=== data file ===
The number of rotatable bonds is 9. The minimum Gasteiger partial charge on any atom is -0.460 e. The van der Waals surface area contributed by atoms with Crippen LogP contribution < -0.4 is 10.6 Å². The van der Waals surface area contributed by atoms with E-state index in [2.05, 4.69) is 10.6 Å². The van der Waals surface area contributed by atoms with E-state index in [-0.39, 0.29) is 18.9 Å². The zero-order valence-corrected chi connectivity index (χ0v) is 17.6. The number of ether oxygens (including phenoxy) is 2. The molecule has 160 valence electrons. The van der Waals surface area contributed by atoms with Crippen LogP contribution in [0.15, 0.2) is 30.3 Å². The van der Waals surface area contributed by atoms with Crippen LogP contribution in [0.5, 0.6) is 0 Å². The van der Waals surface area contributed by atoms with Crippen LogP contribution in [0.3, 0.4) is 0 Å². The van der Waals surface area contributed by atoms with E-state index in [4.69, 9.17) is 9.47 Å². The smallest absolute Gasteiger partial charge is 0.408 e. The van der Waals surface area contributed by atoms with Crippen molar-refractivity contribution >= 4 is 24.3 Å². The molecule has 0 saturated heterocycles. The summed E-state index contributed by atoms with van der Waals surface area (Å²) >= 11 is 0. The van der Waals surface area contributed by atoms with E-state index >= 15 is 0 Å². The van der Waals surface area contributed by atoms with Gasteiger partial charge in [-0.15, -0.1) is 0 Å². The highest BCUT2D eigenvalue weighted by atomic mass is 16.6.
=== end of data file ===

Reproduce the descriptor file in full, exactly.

The number of rotatable bonds is 9. The minimum Gasteiger partial charge on any atom is -0.460 e. The van der Waals surface area contributed by atoms with Crippen LogP contribution < -0.4 is 10.6 Å². The van der Waals surface area contributed by atoms with E-state index in [2.05, 4.69) is 10.6 Å². The van der Waals surface area contributed by atoms with E-state index in [-0.39, 0.29) is 18.9 Å². The zero-order valence-corrected chi connectivity index (χ0v) is 17.6. The number of ether oxygens (including phenoxy) is 2. The molecule has 160 valence electrons. The van der Waals surface area contributed by atoms with Crippen LogP contribution in [0.15, 0.2) is 30.3 Å². The van der Waals surface area contributed by atoms with Crippen LogP contribution in [0.5, 0.6) is 0 Å². The van der Waals surface area contributed by atoms with Crippen LogP contribution in [0.3, 0.4) is 0 Å². The van der Waals surface area contributed by atoms with E-state index in [4.69, 9.17) is 9.47 Å². The smallest absolute Gasteiger partial charge is 0.408 e. The van der Waals surface area contributed by atoms with Crippen molar-refractivity contribution >= 4 is 24.3 Å². The molecule has 0 saturated heterocycles. The summed E-state index contributed by atoms with van der Waals surface area (Å²) >= 11 is 0. The van der Waals surface area contributed by atoms with E-state index >= 15 is 0 Å². The van der Waals surface area contributed by atoms with Gasteiger partial charge in [-0.15, -0.1) is 0 Å². The highest BCUT2D eigenvalue weighted by atomic mass is 16.6.